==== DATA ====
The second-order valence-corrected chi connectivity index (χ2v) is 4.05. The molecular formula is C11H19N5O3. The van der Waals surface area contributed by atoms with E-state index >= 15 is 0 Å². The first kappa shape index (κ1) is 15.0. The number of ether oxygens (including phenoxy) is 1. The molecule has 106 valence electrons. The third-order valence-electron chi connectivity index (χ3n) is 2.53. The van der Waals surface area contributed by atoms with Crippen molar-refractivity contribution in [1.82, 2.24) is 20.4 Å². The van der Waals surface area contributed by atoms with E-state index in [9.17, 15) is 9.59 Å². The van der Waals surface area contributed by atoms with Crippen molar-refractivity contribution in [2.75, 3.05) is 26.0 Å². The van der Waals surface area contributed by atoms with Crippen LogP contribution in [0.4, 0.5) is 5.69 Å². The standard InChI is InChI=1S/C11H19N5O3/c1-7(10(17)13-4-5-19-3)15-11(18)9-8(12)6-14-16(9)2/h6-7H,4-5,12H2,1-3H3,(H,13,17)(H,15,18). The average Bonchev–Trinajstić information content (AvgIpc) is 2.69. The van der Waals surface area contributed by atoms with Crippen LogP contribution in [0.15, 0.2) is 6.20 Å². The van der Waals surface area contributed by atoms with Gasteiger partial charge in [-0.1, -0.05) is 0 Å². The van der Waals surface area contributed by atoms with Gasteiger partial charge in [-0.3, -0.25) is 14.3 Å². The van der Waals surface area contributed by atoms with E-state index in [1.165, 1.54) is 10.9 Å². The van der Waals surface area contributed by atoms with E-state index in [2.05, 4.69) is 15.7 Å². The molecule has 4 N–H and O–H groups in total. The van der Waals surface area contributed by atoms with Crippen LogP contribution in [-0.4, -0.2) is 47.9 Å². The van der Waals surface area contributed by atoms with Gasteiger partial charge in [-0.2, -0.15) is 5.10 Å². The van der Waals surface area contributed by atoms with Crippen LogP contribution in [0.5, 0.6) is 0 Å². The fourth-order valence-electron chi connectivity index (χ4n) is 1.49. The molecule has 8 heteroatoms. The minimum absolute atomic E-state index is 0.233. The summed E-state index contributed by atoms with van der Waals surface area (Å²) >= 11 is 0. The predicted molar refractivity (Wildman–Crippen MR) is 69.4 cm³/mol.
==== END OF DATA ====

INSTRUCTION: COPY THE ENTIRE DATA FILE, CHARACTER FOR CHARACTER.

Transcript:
The second-order valence-corrected chi connectivity index (χ2v) is 4.05. The molecular formula is C11H19N5O3. The van der Waals surface area contributed by atoms with E-state index >= 15 is 0 Å². The first kappa shape index (κ1) is 15.0. The number of ether oxygens (including phenoxy) is 1. The molecule has 106 valence electrons. The third-order valence-electron chi connectivity index (χ3n) is 2.53. The van der Waals surface area contributed by atoms with Crippen molar-refractivity contribution in [1.82, 2.24) is 20.4 Å². The van der Waals surface area contributed by atoms with E-state index in [9.17, 15) is 9.59 Å². The van der Waals surface area contributed by atoms with Crippen molar-refractivity contribution in [2.75, 3.05) is 26.0 Å². The van der Waals surface area contributed by atoms with Crippen LogP contribution in [0.4, 0.5) is 5.69 Å². The standard InChI is InChI=1S/C11H19N5O3/c1-7(10(17)13-4-5-19-3)15-11(18)9-8(12)6-14-16(9)2/h6-7H,4-5,12H2,1-3H3,(H,13,17)(H,15,18). The average Bonchev–Trinajstić information content (AvgIpc) is 2.69. The van der Waals surface area contributed by atoms with Crippen LogP contribution in [0.15, 0.2) is 6.20 Å². The van der Waals surface area contributed by atoms with Gasteiger partial charge in [-0.1, -0.05) is 0 Å². The van der Waals surface area contributed by atoms with Gasteiger partial charge in [-0.3, -0.25) is 14.3 Å². The van der Waals surface area contributed by atoms with E-state index in [1.165, 1.54) is 10.9 Å². The van der Waals surface area contributed by atoms with E-state index in [2.05, 4.69) is 15.7 Å². The molecule has 4 N–H and O–H groups in total. The van der Waals surface area contributed by atoms with Crippen LogP contribution in [-0.4, -0.2) is 47.9 Å². The van der Waals surface area contributed by atoms with Gasteiger partial charge in [-0.2, -0.15) is 5.10 Å². The van der Waals surface area contributed by atoms with Crippen LogP contribution in [0.5, 0.6) is 0 Å². The fourth-order valence-electron chi connectivity index (χ4n) is 1.49. The molecule has 8 heteroatoms. The minimum absolute atomic E-state index is 0.233. The summed E-state index contributed by atoms with van der Waals surface area (Å²) >= 11 is 0. The predicted molar refractivity (Wildman–Crippen MR) is 69.4 cm³/mol.